skip navigation

New York Native Hayley Scamurra Excited to Experience Home-Ice Advantage at Women’s Worlds

By Heather Rule, 03/26/24, 4:45PM EDT


The U.S is hosting the tournament in Utica, N.Y. April 3-14

Hayley Scamurra, in the USA Hockey navy jersey, moves the puck along the boards with a Canada opponent right at her back

Hayley Scamurra grew up in Buffalo, New York, about 200 miles away from Utica, New York, the site of the upcoming 2024 IIHF Women’s World Championship. 

As a forward for Team USA, Scamurra is excited about the prospect of home-ice advantage, playing not only in the U.S., but in her home state of New York.

“A lot of my family can come to Worlds, which is super exciting,” Scamurra said. “Most of our recent Rivalry Series games have been on the west coast lately, so it’s been harder for them to come out. I’m super excited. It’s driving distance for everyone I know. I’m sure I’m going to have a big home crowd there.”

The U.S. will get the chance to defend its gold medal on home ice, as the Women’s World Championship will be held April 3-14 at the Adirondack Bank Center in Utica. The 10-team tournament includes 29 games featuring the top women’s hockey players from all over the world. 

Fans can learn more about the U.S. Women’s National Team in the six-part docuseries – Defending Their Ice – on NHL Network. The 30-minute episodes dive into different aspects of what it takes to succeed both on and off the ice at the national team level and will offer a behind-the-curtain look at Team USA throughout the entirety of the 2023-24 season, starting from puck drop on game one of the Rivalry Series all the way to the final whistle of the Women’s World Championship in April. 

Defending Their Ice Trailer

No matter where the tournament is held, players feed off the crowd’s energy, Scamurra said. She added that last year’s World Championship was the first time they had a full crowd for an international tournament since the pandemic. While nice to play in front of full stands, it was in rival territory being played in Brampton, Ontario.

“Even when it’s the away crowd, it’s still fun to feel their energy and then make them quiet a little bit,” Scamurra said. “But then when it’s your own home crowd, you just feed off their energy. When they’re excited for you, you get more excited, and you want to play more for them.”

It’s the first time the event is being held in the United States since 2017, when Plymouth, Michigan, hosted the tournament and saw the U.S. win gold. The World Championship was also held in the United States in 1994 (Lake Placid, New York), 2001 (Minneapolis) and 2012 (Burlington, Vermont), which were all years Canada defeated Team USA in the gold-medal game.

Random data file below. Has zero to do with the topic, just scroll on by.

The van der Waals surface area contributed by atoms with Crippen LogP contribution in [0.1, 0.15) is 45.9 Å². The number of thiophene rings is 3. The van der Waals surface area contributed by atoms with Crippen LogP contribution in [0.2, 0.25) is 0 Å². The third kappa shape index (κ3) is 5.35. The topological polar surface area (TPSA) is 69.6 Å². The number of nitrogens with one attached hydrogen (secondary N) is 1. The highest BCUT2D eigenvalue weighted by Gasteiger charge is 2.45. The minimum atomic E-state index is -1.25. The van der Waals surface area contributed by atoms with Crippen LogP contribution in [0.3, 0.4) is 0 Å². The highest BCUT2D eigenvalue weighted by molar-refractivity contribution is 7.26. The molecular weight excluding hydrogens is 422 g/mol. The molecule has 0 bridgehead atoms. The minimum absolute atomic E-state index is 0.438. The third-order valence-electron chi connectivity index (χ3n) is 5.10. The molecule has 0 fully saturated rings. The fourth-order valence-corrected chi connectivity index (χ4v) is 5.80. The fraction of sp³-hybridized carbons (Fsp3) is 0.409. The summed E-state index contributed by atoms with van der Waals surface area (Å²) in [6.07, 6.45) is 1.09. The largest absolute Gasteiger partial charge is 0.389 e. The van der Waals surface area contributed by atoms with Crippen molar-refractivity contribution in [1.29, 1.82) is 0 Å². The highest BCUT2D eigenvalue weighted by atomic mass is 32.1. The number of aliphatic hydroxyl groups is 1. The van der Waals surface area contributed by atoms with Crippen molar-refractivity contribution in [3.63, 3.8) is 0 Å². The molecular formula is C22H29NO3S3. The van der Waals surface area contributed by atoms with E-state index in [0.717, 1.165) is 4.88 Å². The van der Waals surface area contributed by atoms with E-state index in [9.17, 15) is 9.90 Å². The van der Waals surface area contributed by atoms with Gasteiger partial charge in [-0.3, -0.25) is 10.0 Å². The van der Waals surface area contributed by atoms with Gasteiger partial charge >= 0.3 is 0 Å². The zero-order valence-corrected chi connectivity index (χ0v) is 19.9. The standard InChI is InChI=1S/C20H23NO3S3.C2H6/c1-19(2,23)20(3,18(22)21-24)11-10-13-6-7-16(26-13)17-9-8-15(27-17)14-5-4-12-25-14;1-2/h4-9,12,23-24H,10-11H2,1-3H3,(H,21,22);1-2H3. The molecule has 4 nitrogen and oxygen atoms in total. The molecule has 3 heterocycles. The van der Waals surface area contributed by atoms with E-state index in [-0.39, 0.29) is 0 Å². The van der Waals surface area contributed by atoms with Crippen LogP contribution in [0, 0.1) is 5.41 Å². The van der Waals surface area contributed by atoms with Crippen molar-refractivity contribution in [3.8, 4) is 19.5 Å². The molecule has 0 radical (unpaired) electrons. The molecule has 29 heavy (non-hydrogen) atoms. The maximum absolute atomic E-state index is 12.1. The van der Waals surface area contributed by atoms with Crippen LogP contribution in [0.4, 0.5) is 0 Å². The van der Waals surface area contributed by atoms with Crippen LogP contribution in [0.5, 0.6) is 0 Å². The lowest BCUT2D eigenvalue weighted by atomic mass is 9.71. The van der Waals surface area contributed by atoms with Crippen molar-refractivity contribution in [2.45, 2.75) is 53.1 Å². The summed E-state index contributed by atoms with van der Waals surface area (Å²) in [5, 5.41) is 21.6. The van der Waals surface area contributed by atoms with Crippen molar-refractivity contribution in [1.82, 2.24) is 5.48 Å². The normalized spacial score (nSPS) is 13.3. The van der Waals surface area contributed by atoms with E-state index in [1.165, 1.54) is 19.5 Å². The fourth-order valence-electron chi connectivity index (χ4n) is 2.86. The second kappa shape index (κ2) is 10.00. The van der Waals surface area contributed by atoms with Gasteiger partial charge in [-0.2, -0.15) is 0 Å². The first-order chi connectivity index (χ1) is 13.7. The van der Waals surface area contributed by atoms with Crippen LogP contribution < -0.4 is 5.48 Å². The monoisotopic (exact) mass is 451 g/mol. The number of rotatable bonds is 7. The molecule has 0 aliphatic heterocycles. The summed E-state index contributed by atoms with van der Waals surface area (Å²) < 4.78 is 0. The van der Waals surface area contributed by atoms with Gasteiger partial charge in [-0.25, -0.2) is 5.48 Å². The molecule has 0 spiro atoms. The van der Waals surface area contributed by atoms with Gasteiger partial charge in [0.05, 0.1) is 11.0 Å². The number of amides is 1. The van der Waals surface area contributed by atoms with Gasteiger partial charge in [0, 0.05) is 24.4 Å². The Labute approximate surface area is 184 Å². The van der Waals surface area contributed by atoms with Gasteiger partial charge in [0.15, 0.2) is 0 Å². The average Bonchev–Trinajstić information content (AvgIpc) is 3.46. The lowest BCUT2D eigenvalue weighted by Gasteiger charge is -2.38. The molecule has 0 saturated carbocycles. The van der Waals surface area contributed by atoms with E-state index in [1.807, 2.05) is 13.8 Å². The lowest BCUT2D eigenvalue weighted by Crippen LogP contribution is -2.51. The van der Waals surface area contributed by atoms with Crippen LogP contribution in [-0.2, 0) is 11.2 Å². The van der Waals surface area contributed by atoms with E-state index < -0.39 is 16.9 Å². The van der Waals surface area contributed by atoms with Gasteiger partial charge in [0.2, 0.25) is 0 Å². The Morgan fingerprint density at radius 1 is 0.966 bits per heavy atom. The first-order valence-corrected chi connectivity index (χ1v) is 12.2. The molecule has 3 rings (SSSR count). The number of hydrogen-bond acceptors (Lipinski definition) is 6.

Team USA has played in all 22 World Championship gold-medal games, winning 10 times and taking home silver 12 times. The U.S. opens play this year against Switzerland on April 3 in the first of four preliminary-round games.

While the Americans come in as the defending champs, Scamurra looks at last year’s World Championship as separate from this year’s tournament.

“It’s going to be a new team. It’s going to be a new group,” Scamurra said. “Even if the team has a number of returners from last year, we are all set on a new goal. It’s just winning gold again on home ice.”

“It’s a whole different beast. We’re just really excited to prove ourselves again.”

The World Championship take place this year a couple of months after Team USA and Team Canada finished up their seven-game Rivalry Series, with Canada getting the edge, winning the final four games of the series.

Many of the national team players, for the U.S. and Canada, overlap with rosters for the PWHL, which is in the middle of its inaugural season. However, that certainly hasn’t changed the rivalry between the two countries much when it comes to on-ice play.

“I would say the intensity is still the same,” said Scamurra, who plays for PWHL Ottawa. “If anything, the pro league just helps us all stay on top of our game. It makes what you’re going to see at worlds even more competitive and even more intense.”

With so many players on the national team rosters now playing in the PWHL, the hockey doesn’t stop. Preparing for the World Championship includes more than play on the ice, but also players learning how to take care of their bodies, Scamurra said.

“With our travel schedules and the more intense game schedules, it’s learning what we need to do in order to be prepared for the next games and be able to give your all each game,” Scamurra said. “It’s a learning curve, but I feel we’re adjusting and figuring it out.

“We’ll be ready come Worlds.” 

Story from Red Line Editorial, Inc.

In recognition of Women’s History Month, USA Hockey will be celebrating the women across our game throughout the month of March. To learn more about Women’s History Month, visit

More USA Hockey News